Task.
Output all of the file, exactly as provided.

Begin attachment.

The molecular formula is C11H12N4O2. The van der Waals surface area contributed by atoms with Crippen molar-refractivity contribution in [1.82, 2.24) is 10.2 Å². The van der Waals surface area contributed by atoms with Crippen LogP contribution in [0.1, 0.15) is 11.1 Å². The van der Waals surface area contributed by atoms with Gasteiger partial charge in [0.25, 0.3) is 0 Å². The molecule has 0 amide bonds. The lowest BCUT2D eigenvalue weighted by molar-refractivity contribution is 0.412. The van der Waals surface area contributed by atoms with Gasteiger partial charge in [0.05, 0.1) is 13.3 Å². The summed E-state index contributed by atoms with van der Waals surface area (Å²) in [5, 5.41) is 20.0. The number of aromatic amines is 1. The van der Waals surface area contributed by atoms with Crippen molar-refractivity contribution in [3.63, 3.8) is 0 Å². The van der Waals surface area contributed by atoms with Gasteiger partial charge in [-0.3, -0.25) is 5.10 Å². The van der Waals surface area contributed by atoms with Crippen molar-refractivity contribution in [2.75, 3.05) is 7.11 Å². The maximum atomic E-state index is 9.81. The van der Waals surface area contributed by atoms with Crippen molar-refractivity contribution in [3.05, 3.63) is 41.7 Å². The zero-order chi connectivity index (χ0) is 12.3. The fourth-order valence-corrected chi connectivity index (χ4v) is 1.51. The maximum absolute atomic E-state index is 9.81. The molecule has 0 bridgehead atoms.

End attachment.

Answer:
The molecular formula is C11H12N4O2. The van der Waals surface area contributed by atoms with Crippen molar-refractivity contribution in [1.82, 2.24) is 10.2 Å². The van der Waals surface area contributed by atoms with Crippen LogP contribution in [0.1, 0.15) is 11.1 Å². The van der Waals surface area contributed by atoms with Gasteiger partial charge in [0.25, 0.3) is 0 Å². The molecule has 0 amide bonds. The lowest BCUT2D eigenvalue weighted by molar-refractivity contribution is 0.412. The van der Waals surface area contributed by atoms with Gasteiger partial charge in [0.05, 0.1) is 13.3 Å². The summed E-state index contributed by atoms with van der Waals surface area (Å²) in [5, 5.41) is 20.0. The number of aromatic amines is 1. The van der Waals surface area contributed by atoms with Crippen molar-refractivity contribution in [3.63, 3.8) is 0 Å². The van der Waals surface area contributed by atoms with Gasteiger partial charge in [-0.3, -0.25) is 5.10 Å². The van der Waals surface area contributed by atoms with Crippen molar-refractivity contribution in [2.75, 3.05) is 7.11 Å². The maximum atomic E-state index is 9.81. The van der Waals surface area contributed by atoms with Crippen molar-refractivity contribution in [3.05, 3.63) is 41.7 Å². The zero-order chi connectivity index (χ0) is 12.3. The fourth-order valence-corrected chi connectivity index (χ4v) is 1.51. The maximum absolute atomic E-state index is 9.81. The molecule has 0 bridgehead atoms.